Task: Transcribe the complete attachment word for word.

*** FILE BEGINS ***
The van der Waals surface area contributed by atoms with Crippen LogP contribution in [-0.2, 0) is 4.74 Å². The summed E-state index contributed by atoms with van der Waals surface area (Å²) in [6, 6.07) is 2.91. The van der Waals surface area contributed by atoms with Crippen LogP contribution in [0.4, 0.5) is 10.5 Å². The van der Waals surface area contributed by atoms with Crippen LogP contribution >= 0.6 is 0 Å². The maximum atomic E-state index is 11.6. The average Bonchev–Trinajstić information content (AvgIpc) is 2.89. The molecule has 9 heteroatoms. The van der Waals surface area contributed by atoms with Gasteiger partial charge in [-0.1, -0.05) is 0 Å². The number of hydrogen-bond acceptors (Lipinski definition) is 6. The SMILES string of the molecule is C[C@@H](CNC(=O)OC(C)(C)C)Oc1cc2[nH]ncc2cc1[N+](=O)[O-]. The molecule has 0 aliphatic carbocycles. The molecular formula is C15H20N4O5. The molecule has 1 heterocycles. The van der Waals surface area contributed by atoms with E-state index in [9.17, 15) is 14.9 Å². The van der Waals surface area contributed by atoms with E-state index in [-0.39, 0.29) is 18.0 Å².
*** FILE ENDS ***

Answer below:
The van der Waals surface area contributed by atoms with Crippen LogP contribution in [-0.2, 0) is 4.74 Å². The summed E-state index contributed by atoms with van der Waals surface area (Å²) in [6, 6.07) is 2.91. The van der Waals surface area contributed by atoms with Crippen LogP contribution in [0.4, 0.5) is 10.5 Å². The van der Waals surface area contributed by atoms with Crippen LogP contribution >= 0.6 is 0 Å². The maximum atomic E-state index is 11.6. The average Bonchev–Trinajstić information content (AvgIpc) is 2.89. The molecule has 9 heteroatoms. The van der Waals surface area contributed by atoms with Gasteiger partial charge in [-0.1, -0.05) is 0 Å². The number of hydrogen-bond acceptors (Lipinski definition) is 6. The SMILES string of the molecule is C[C@@H](CNC(=O)OC(C)(C)C)Oc1cc2[nH]ncc2cc1[N+](=O)[O-]. The molecule has 0 aliphatic carbocycles. The molecular formula is C15H20N4O5. The molecule has 1 heterocycles. The van der Waals surface area contributed by atoms with E-state index in [9.17, 15) is 14.9 Å². The van der Waals surface area contributed by atoms with E-state index in [-0.39, 0.29) is 18.0 Å².